Brittney Griner, Elena Delle Donne and Skylar Diggins are in front of the lens once again. They are, without question, the 3 To See. Draft picks Nos. 1, 2 and 3. They came into the WNBA with unprecedented hype. Now, they’re living up to it.
“Can we smile?” Diggins asks. The typical game face doesn’t seem appropriate right now. The gym at the Boys & Girls Republic in Manhattan’s Lower East Side has been cleared out for the afternoon photo shoot. They’re geared out in Nike Training apparel with matching pairs of the Zoom Solider VIII, KD 7 and Kobe 9 EM. They’re smiling from ear to ear.
Entering their crucial third season in the league, Griner, Delle Donne and Diggins are now undisputed leaders of their franchises and the faces of the WNBA. They’re providing the blueprint for the league, which is heading in a healthy direction with its stars becoming more visible and outspoken than ever before.
Rewind just about two years ago, and the WNBA was spiraling down the wrong path with low television ratings and stars sitting out entire seasons with injury. The WNBA desperately needed to change its identity.
Enter three players—different on every level, but perfect complements to one other—who were set to join the league in the 2013 draft. Products of the social media boom, these college All-Americans already boasted a greater online presence than the WNBA itself.
In the first of several savvy moves, the WNBA extended its broadcast agreement with ESPN through 2022. A new logo was unveiled as part of a complete rebranding of the league. Then came the marketing campaign that prominently featured Griner, Delle Donne and Diggins as the “3 To See.”
Perhaps a bit corny, but in no way contrived, the campaign highlighted three of the most talented and accomplished players to ever join the WNBA—let alone all in one year.
Griner led Baylor to the 2012 National Championship, was a two-time POY and is generally regarded as a game-changing talent. Delle Donne led mid-major Delaware to the Sweet Sixteen in 2013 while leading the nation in scoring as a junior. Diggins led Notre Dame to the Final Four in three consecutive seasons.
Through the countless appearances and off-the-court obligations, the trio became like family in the weeks leading up to the first game of their professional careers.
Two years now removed, and it’s clear that Griner, Delle Donne and Diggins have lived up to their lofty billing. And they’ve managed to do it in their own way.
Griner’s impact has been, without exaggeration, comparable to that of Shaquille O’Neal’s during his prime. “Brittney completely changes the game when she’s on the floor,” Delle Donne says. “That length of hers and being able to move the way she can is something special. You don’t see it very often.”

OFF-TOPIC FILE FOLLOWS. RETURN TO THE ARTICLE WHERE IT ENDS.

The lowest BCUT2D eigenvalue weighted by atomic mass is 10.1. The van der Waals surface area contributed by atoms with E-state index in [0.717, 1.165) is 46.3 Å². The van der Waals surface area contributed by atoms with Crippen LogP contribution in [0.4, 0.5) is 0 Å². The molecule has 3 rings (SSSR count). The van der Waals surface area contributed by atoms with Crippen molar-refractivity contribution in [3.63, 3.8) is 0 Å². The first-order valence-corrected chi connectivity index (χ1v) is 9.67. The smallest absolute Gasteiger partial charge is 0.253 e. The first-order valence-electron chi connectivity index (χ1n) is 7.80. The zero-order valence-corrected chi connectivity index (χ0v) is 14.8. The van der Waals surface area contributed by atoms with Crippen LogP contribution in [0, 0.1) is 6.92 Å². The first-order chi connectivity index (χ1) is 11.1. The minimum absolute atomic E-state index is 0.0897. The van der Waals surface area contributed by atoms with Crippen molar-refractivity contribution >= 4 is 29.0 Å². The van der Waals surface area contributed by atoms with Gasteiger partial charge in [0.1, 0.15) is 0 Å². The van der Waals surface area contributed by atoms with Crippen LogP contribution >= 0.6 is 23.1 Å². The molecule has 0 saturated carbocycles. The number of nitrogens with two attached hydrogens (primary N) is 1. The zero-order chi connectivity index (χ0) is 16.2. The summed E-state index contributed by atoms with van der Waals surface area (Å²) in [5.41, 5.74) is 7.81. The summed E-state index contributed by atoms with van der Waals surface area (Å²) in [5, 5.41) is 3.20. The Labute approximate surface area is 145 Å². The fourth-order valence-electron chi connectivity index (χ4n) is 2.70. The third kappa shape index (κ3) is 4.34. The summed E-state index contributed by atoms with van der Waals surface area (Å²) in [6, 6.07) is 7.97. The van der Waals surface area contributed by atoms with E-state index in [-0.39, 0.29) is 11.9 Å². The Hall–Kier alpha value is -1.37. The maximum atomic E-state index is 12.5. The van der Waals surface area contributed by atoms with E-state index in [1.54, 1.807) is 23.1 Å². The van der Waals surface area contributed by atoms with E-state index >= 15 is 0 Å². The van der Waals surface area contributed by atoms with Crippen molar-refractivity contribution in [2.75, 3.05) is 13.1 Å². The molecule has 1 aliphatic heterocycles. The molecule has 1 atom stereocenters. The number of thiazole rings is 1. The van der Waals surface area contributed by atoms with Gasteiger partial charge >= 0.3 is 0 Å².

At a legit 6-8, Griner towers over the competition and moves with agility and precision. She draws double- and triple-teams in the post and has added a floor-stretching mid-range shot.
A never-ending wingspan allows Griner to swat any shot in her vicinity and easily collect rebounds off the rim. She ranked second in the league in 2014 in total win shares—an estimate of wins contributed by a player—and first overall in defensive win shares (wins produced by defense alone). And unlike the Diesel, don’t think about intentionally fouling her—BG makes 80.2 percent of her free throws.
Dunking, however, is what Griner first became known for, and remains so to this day. She has no problem throwing it down—sometimes multiple times per game.
Simply put, Griner’s dominant two-way game (did we mention she led the WNBA in blocks during her first two seasons?) makes her a force the likes of which the league has never seen.
She was arguably the most important player in the 2014 playoffs, as the Mercury beat the defending champion Lynx en route to a 3-0 sweep of the Chicago Sky in the WNBA finals.
But that’s really only half of why Griner is a paradigm-changing star. Her social impact as being an openly gay athlete has caused the league to rethink its own image. Will its motto be, “We Got Next” or “We Keep It 100”?
When Griner announced her engagement to Tulsa Shock All-Star Glory Johnson during the 2014 season, the WNBA didn’t even acknowledge the groundbreaking news. In her autobiography, In My Skin, Griner has no problem calling out the W for misrepresenting its players and ignoring its core fan base.
“If we want to be edgier, we should focus more on finding clever ways to embrace the people who are more likely to attend our games, like the LGBT community, which has always been an important part of our audience,” Griner explains.